At 17, Devon Phelps joined the Marine Corps right out of high school in Chicago.
“At the time, going to college wasn’t an option,” he said.
Phelps knew he wanted to attend college someday and thought the G.I. Bill might help finance his educational dreams. He signed up and served for nine years, which included a deployment to Africa. He’s now an engineering student on Georgia State’s Alpharetta Campus.
Lina Cox joined the Junior Reserves Officers’ Training Corps while a freshman at Loganville High School in Walton County. When she was 17 and out of high school, she joined the Georgia Army National Guard.
Though none of her family had served, “I always thought I wanted to be in the military,” she said. After serving, Cox decided to use the G.I. Bill to go to college and study criminal justice. Her plans changed, however, and she now has her eye on pediatric nursing.
“I love kids, and the military did help me figure that out — I had a big change of heart,” she said.
Cox remains an active member of the Guard’s Military Police — while studying pre-nursing on the Georgia State’s Newton Campus.
To acknowledge the commitment and service of student veterans such as Phelps and Cox, Georgia State University’s Perimeter College has planned a special Veterans Recognition Ceremony for Wednesday, Nov. 6. The event begins at 11 a.m. at Georgia State’s Clarkston Campus.
Though Phelps, now 27, and Cox, 20, have not met, and each chose Georgia State University’s Perimeter College for their individual academic goals, they are among more than 3,000 active military students and veterans served by Georgia State’s Military Outreach centers (MOCs.)
The Military Outreach efforts helped earn Georgia State the No. 1 Military Friendly Ranking Tier 1 Research Institute for the 2019-20 by Viqtory Media, “which measures an organization’s commitment, effort and success.”
Georgia State has Military Outreach Centers on the Alpharetta, Clarkston, Covington (Newton), Decatur, Dunwoody and Atlanta campuses. They are staffed by military student advocates who help students navigate classes (pre- and post-deployment) and assist them with Veterans Affairs paperwork, financial aid and counseling services.
“Having a dedicated space and person for our student veterans to turn to for assistance has always been the key to Georgia State achieving its high Military Friendly® rankings,” said Mark Eister, Georgia State’s Military Outreach director.
Phelps spent nine years in the 2nd Marine Aircraft Wing, stationed in North Carolina as an aviation hydraulics mechanic and as a quality assurance inspector, testing aircraft for defects and metal fatigue.
During his service he deployed to Africa as part of the 22nd Marine Expeditionary Unit with Operation Odyssey Lightning, supporting Libyan nationals against the Islamic State. He left the Marine Corps in 2018 at the rank of sergeant.
Cox’s latest deployment with the Guard’s Military Police was in July to the country of Georgia, where she trained for six weeks in the desert with military police units from around the world.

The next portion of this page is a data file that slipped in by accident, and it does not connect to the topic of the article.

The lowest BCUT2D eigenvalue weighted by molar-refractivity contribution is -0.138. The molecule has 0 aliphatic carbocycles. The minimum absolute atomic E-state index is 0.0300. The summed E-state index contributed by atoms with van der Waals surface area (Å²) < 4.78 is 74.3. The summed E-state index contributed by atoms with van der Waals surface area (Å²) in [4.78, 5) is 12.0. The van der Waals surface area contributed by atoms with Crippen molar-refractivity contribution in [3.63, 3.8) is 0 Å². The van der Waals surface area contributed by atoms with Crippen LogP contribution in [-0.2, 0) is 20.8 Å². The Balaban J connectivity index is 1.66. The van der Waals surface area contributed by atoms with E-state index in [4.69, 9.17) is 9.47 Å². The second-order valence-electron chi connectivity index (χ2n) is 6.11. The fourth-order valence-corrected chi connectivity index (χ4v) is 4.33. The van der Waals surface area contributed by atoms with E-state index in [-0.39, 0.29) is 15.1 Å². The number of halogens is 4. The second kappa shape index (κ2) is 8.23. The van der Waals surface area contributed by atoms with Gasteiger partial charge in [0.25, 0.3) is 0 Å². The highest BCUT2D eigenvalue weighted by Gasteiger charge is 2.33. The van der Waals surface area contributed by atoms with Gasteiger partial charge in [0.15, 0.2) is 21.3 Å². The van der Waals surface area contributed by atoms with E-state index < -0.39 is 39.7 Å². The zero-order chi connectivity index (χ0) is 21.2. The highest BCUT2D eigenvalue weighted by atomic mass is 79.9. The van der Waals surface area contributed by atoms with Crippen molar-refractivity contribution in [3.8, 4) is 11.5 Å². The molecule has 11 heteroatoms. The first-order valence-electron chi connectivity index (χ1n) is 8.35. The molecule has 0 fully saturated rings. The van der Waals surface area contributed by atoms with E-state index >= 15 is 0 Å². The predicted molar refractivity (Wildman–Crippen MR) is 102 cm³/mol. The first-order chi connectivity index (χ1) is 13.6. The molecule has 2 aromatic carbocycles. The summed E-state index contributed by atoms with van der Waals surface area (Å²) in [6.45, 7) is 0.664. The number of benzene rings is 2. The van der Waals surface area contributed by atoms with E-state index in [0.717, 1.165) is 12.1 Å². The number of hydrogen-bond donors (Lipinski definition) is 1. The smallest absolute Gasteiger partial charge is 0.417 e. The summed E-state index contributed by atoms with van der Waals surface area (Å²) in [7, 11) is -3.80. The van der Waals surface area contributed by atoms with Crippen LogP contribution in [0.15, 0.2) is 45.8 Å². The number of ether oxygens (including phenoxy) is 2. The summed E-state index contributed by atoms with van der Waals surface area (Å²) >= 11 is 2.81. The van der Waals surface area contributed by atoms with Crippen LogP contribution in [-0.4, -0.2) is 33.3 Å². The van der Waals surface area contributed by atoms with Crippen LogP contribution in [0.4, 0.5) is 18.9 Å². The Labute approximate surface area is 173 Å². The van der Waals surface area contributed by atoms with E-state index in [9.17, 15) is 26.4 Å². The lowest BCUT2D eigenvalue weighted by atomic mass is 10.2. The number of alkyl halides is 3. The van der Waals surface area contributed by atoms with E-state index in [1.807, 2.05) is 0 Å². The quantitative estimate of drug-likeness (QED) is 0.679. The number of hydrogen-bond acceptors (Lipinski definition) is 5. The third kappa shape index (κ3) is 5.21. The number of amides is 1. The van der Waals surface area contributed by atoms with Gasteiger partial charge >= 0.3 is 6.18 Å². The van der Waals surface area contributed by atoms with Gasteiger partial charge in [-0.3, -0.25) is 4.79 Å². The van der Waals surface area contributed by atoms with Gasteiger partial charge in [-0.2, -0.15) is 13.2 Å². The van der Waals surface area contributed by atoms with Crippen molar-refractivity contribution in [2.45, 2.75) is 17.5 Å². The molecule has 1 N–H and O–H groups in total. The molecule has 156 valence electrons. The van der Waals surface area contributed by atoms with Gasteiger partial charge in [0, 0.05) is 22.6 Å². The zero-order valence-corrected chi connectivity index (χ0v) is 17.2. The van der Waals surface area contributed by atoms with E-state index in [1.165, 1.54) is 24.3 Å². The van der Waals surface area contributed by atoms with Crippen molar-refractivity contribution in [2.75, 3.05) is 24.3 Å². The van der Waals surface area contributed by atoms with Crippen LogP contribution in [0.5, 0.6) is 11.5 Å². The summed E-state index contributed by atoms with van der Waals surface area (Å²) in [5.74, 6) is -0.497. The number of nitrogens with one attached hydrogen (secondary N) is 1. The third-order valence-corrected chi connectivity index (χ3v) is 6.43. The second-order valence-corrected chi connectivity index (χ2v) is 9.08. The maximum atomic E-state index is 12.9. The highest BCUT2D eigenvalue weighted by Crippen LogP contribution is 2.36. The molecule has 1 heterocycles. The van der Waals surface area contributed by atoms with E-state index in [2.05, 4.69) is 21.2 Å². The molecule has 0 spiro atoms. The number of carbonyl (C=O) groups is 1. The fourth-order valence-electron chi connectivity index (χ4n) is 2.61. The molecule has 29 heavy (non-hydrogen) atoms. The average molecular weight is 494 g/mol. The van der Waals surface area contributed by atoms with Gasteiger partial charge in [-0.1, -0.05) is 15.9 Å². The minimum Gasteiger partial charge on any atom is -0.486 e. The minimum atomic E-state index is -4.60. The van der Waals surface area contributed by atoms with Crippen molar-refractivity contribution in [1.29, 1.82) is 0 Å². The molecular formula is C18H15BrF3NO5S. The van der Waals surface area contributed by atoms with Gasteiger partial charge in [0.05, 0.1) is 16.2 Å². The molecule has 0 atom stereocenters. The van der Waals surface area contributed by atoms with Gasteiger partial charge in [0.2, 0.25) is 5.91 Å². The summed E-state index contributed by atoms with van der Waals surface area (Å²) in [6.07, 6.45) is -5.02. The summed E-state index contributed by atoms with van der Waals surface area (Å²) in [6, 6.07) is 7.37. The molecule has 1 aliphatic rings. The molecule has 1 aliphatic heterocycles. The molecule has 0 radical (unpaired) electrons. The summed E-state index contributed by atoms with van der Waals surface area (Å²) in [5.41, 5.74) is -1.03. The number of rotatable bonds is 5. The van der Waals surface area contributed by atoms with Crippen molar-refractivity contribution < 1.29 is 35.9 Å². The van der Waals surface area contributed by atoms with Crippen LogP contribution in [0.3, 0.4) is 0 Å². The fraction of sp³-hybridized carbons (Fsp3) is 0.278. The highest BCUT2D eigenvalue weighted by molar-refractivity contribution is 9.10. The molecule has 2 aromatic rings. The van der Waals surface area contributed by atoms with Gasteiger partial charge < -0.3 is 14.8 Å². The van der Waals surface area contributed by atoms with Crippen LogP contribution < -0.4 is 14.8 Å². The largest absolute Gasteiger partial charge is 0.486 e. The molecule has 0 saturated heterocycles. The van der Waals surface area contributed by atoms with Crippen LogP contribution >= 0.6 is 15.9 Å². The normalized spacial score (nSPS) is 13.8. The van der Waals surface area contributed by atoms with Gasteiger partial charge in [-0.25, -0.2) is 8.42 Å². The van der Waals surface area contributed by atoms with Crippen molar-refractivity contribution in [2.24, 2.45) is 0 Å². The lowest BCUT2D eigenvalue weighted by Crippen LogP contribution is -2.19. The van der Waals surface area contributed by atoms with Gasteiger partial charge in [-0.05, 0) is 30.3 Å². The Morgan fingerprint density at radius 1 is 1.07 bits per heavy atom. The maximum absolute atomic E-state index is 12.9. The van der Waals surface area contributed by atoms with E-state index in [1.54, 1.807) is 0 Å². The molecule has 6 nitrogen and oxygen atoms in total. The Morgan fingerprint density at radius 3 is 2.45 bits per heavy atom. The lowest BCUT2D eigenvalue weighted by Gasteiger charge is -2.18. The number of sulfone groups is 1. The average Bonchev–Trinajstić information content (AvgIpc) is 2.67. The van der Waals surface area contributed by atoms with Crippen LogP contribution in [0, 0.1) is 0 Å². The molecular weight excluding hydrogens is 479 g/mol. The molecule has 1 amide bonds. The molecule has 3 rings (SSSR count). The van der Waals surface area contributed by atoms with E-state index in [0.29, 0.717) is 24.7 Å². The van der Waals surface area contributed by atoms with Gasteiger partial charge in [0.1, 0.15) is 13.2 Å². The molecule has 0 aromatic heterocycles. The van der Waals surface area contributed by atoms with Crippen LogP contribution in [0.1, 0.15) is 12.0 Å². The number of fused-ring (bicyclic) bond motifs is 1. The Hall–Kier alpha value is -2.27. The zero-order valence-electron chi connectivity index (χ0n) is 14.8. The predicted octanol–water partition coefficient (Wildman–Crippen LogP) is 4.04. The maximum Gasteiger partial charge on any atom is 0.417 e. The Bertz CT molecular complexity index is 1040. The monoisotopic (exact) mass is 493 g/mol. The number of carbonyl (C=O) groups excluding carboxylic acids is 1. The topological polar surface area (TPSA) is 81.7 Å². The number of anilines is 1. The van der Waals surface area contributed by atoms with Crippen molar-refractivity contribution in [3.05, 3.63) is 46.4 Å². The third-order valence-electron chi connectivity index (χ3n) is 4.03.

Her unit, the 178th Military Police unit out of Monroe, Ga., also helped with Hurricane Michael cleanup in Albany, Ga.
Cox said she chose Perimeter College for its affordability, the intimacy of its campuses and the college’s military outreach programs.
“You can see the reviews — it has the best helpful military outreach programs, she said. “And I love the Perimeter campuses — the classes are small, and everyone is friendly.”
Both Cox and Phelps have used the military outreach centers.
For Phelps, who is studying engineering on the Alpharetta Campus, having a military student advocate familiar with veteran issues has meant a lot when it comes to helping with VA paperwork.
The connection also was important when Phelps and his wife were hit and injured by a car while walking this past March. He missed classes and required surgery and physical therapy for his leg. His wife, a teacher, also required surgery and physical therapy for her injuries.
“Susan Soper (the MSA on Alpharetta campus) was a help to me,” Phelps said. “She always gives me a call every couple of weeks to ask how I’m doing.”
Phelps received an associate degree at Coastal Carolina Community College in Jacksonville, N.C., while in the Marines. He came to Perimeter College because of its reputation as a strong preparatory program for engineering students seeking to transfer to top engineering programs like Georgia Tech, he said. At Perimeter, he’s enrolled in calculus, linear algebra, statics and physics and has maintained a 3.7 GPA. The father of two has been accepted to Georgia Tech. and plans to transfer there after graduating from Perimeter. He wants to study material science engineering.
Cox is studying pre-nursing on the Newton Campus and has a 3.6 GPA. She’s been active in the Student Veterans Association, for which she served as president in 2018.
During deployments with the National Guard, she worked with her Military Student Advocate (MSA), John Cockingham, as well as with Eister, to help with class absences. Juggling deployments and college work can be a challenge, but the MSA helps, she said.
“They’re a big help in working with my professors and letting them know about my service,” she said.
Cox plans to transition to Georgia State’s Atlanta Campus next year.
The Veterans Recognition Ceremony will be Wednesday, Nov. 6, at 11 a.m. on the Clarkston Campus in front of the CA building (CN building if rain.) The featured speaker will be Georgia State Rep. Dave Belton, a retired major and naval aviator and Georgia State House chairman of Military Affairs. The event is open to the public. For information or to RSVP, contact Betsy Hardy at email@example.com